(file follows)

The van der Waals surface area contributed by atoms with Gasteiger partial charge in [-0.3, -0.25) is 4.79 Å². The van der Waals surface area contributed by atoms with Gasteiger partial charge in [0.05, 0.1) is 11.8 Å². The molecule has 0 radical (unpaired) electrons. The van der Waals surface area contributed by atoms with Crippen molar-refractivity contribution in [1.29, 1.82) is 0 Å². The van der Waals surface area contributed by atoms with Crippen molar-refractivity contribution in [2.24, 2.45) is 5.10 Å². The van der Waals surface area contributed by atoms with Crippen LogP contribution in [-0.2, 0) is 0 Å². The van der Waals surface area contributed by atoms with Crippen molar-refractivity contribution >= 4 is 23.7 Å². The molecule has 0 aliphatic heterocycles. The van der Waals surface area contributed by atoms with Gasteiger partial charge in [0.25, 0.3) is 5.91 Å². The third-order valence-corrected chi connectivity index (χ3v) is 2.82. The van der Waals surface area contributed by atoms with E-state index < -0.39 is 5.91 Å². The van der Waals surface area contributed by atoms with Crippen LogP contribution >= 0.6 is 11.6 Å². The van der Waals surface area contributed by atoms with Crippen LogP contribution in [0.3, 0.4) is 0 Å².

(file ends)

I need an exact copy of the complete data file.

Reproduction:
The van der Waals surface area contributed by atoms with Gasteiger partial charge in [-0.3, -0.25) is 4.79 Å². The van der Waals surface area contributed by atoms with Gasteiger partial charge in [0.05, 0.1) is 11.8 Å². The molecule has 0 radical (unpaired) electrons. The van der Waals surface area contributed by atoms with Crippen molar-refractivity contribution in [1.29, 1.82) is 0 Å². The van der Waals surface area contributed by atoms with Crippen molar-refractivity contribution in [2.24, 2.45) is 5.10 Å². The van der Waals surface area contributed by atoms with Crippen LogP contribution in [-0.2, 0) is 0 Å². The van der Waals surface area contributed by atoms with Crippen molar-refractivity contribution >= 4 is 23.7 Å². The molecule has 0 aliphatic heterocycles. The van der Waals surface area contributed by atoms with Gasteiger partial charge in [0.25, 0.3) is 5.91 Å². The third-order valence-corrected chi connectivity index (χ3v) is 2.82. The van der Waals surface area contributed by atoms with E-state index < -0.39 is 5.91 Å². The van der Waals surface area contributed by atoms with Crippen LogP contribution >= 0.6 is 11.6 Å². The van der Waals surface area contributed by atoms with Crippen LogP contribution in [0.3, 0.4) is 0 Å².